Germany takes a step toward adoption
The German parliament today passed a bill allowing banks to sell and store cryptocurrencies from January 1st, 2020. The new legislation will require current custody providers and cryptocurrency exchanges operating in the country to take steps, before the end of the year, to apply for a German license.
The legislation enables banks to sell and store cryptocurrencies from January 1, 2020. Other providers will now require a German license.This law will not only put Germany, the worldâs fourth biggest economy, at the forefront of regulation in cryptocurrencies, but it also heralds a milestone in the adoption of cryptocurrencies. This should serve as an example and a possible 'test case' for other countries to follow suit.
Germany leads the way in crypto regulation, for sure. This leads to institutional investors coming to Germany, as they want security and regulation. Germany is well on its way to becoming a crypto-heaven.The bill was passed by the Bundestag, the lower house of the German Parliament, earlier this month, and approved by the upper house, the Bundesrat, today. It amends a clause in the European Unionâs Fourth Anti-Money Laundering Directive that currently prohibits banks from dealing directly in cryptocurrency. It allows them to legally sell and store cryptocurrencies, just as they do stocks and bonds, to retail as well as institutional investors.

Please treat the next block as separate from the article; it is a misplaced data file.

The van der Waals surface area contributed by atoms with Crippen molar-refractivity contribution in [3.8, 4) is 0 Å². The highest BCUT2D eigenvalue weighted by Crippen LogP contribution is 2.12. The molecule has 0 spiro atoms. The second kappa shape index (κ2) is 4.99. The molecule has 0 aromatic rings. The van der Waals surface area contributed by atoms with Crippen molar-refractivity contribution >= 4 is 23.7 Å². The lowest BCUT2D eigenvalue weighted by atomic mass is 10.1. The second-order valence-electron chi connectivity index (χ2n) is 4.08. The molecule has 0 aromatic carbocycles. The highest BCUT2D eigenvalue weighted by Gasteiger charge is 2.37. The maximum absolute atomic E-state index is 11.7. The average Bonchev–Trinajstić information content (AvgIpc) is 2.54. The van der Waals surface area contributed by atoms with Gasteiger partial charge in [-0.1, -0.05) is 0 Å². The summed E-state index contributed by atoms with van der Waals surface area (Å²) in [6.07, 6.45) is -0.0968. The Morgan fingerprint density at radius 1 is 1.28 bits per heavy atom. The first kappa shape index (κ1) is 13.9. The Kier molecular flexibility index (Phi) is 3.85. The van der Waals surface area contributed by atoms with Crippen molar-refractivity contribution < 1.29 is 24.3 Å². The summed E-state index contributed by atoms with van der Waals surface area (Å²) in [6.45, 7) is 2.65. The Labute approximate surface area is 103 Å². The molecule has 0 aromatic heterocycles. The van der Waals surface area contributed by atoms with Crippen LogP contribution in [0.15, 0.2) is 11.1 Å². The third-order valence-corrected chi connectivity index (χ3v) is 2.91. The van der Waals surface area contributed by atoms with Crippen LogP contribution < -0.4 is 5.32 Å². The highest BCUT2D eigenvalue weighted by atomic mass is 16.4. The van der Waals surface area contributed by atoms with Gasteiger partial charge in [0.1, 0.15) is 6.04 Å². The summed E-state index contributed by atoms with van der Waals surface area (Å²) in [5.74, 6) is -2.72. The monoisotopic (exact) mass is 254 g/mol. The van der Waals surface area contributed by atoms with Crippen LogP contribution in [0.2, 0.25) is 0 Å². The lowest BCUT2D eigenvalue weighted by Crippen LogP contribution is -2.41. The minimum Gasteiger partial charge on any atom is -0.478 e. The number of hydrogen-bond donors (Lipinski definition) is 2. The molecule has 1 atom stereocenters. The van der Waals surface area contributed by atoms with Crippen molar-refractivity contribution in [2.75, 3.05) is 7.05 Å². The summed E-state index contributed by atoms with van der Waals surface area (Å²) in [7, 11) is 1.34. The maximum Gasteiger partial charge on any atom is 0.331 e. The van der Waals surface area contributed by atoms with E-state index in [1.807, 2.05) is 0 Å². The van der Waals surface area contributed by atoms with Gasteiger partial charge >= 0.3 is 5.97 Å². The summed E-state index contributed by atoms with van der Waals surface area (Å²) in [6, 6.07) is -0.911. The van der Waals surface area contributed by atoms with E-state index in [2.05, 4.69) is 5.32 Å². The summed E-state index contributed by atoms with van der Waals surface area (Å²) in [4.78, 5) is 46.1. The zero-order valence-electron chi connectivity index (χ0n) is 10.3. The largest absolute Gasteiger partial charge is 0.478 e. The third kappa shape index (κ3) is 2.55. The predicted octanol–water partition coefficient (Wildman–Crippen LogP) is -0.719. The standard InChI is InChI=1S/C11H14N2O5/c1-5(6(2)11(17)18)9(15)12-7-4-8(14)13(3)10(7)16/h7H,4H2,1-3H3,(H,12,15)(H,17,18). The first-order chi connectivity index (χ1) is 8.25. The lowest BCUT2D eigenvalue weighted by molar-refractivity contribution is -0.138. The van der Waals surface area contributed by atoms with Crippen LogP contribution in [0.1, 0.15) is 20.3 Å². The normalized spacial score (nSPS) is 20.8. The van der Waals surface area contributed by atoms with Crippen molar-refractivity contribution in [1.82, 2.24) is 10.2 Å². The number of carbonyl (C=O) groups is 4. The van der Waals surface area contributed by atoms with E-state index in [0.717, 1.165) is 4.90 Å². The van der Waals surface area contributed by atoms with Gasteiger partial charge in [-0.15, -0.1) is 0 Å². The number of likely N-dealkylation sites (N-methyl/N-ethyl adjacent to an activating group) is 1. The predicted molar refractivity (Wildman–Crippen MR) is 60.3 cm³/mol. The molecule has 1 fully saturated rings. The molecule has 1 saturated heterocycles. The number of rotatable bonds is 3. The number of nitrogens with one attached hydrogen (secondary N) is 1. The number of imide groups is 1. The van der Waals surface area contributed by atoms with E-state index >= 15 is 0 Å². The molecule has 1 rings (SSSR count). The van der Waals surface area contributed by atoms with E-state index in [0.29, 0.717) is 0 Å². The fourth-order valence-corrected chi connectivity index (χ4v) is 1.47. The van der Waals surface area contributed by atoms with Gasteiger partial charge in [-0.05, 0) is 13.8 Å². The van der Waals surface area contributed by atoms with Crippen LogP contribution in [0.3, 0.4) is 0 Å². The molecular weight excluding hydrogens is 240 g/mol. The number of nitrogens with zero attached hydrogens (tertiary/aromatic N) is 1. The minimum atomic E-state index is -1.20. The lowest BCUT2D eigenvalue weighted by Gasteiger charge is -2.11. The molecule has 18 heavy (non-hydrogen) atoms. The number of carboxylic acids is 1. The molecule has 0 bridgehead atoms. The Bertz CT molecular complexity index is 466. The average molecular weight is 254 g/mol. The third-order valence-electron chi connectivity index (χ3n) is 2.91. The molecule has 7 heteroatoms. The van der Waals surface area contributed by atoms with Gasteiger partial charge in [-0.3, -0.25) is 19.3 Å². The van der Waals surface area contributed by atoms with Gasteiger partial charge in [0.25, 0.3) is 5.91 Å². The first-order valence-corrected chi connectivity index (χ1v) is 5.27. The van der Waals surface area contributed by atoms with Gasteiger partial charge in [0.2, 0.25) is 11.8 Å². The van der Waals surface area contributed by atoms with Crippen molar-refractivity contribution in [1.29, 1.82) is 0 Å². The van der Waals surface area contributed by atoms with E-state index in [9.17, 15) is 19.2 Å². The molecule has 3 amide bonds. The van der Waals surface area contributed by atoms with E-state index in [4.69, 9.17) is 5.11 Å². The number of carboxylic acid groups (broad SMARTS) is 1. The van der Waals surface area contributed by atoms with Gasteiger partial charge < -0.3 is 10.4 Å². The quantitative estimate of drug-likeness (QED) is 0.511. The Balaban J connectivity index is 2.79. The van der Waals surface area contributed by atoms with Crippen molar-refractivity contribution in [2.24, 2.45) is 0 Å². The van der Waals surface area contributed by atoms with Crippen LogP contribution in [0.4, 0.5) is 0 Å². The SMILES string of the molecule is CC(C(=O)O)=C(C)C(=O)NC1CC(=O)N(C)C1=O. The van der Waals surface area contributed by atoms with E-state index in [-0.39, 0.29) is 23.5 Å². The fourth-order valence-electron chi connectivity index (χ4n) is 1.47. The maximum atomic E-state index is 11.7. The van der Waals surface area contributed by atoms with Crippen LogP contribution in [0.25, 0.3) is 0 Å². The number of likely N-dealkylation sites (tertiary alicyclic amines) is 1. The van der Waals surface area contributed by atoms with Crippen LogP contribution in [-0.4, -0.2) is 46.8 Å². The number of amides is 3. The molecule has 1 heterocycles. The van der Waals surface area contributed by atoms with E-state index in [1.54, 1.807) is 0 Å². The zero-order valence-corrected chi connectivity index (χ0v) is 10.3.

Sven Hildebrandt, a partner at German crypto consultancy DLC, told Decrypt.
Exchanges such as Binance and Kraken, and other digital asset custodians, will need to obtain a license from the German regulator, Bafin, if they wish to continue operating in Germany, said Hildebrandt. In order to apply for this, companies will need a German legal entity with two directors operating in the country by the end of 2019. They also need to signal their intention to apply to Bafin for a license before 31 March 2020, and submit the application prior to 31 November 2020.
He said this leaves companies wishing to continue provide services in Germany with three options: to set up a German company before the end of this year, and then